PBMCs were pre-incubated with trafficking inhibitors for 1 h at 37°C at the following concentrations: 20 μM chlorpromazine,47 80 μM dynasore,48 2 μg/mL filipin,49 20 μg/mL nystatin,49 10 μM rottlerin,49 500 μM dimethylamiloride,50 50 μg/mL polyinosinic acid,50 50 μg/mL polyadenylic acid,51 50 μg/mL polycytidylic acid,51 2.5 μg/mL cytochalasin D49 and 50μg/mL colchicine.52 10 μg/mL a2NTD-AF488 was then added for 1 h at 37°C to allow for endocytosis. Some samples were incubated with unconjugated a2NTD and inhibitors for 18 h and then stained for intracellular cytokines as described above. Cells were then stained with anti-CD14 Pacific Blue for 30 min on ice, washed twice with PBS and analyzed by flow cytometry or fluorescence microscopy.
To measure the effects of a2NTD on macropinocytosis, PBMCs were incubated with 50 μg/mL 10 kDa neutral dextran Alexa Fluor 647 (Invitrogen, D22914) and 0.1 ng/mL, 1.0 ng/mL, or 10 ng/mL a2NTD for 1 h at 4°C or 37°C. To confirm that macropinocytosis was taking place, cells were pre-incubated with dimethylamiloride for 30 min at 37°C and then treated with 10 kDa neutral dextran Alexa Fluor 647. To remove surface bound dextran, cells were treated with 0.1% trypsin-EDTA and the cells were then fixed in 2% PFA followed by two washes in PBS and then analyzed by flow cytometry.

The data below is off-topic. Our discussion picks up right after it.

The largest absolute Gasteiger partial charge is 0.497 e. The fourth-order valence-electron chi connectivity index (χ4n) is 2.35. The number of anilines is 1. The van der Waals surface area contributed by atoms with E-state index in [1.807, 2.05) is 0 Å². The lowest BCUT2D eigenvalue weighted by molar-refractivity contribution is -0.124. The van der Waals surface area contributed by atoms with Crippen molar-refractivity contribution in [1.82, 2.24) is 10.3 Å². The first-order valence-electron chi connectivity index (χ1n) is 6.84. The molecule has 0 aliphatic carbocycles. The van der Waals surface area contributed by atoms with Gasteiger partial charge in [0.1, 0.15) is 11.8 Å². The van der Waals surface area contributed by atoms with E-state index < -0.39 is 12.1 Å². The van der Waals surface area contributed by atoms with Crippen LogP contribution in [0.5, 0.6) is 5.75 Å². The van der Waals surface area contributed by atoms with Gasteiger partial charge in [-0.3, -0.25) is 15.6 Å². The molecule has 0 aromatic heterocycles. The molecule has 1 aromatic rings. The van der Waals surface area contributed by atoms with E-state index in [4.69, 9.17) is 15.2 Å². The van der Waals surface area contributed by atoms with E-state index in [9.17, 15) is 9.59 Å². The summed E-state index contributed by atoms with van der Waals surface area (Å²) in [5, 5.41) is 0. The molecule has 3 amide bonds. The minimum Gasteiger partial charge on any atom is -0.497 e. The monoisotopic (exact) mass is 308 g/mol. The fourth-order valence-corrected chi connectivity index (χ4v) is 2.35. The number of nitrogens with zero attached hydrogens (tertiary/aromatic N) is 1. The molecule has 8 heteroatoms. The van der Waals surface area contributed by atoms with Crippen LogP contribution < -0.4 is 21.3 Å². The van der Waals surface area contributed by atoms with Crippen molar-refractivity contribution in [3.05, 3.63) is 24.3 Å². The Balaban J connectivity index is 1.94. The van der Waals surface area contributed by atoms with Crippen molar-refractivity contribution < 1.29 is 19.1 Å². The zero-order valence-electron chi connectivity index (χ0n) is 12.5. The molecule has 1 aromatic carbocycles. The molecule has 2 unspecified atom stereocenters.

PBMCs and primary monocytes were incubated with different concentrations of trafficking inhibitors for indicated times. Cell viability was measured via two different assays: an ATP (G7570) and a NADH assay (G8080). Cellular toxicity was measured by using a live vs. dead cell proteases assay (G9201). All three kits were conducted following the manufacturer’s instructions (Promega). Digitonin, a detergent, was used as a positive control (Sigma, D141).
The Student’s paired t-test was used to compare two groups. If more than two groups were being compared, repeated measures ANOVA was applied. Results are reported as means ± SEM and significance was defined as indicated in figure legends. Results were analyzed using Sigma Plot 11 (Systat Software Inc.).
We thank Rita Levine and Robert Dickinson for their assistance with fluorescence-activated cell sorter analysis at the flow cytometry core facility at Rosalind Franklin University of Medicine and Science.
The authors declare no competing financial interests.
Supplemental materials may be found here: www.landesbioscience.com/journals/oncoimmunology/article/22978
Previously published online: www.landesbioscience.com/journals/oncoimmunology/article/22978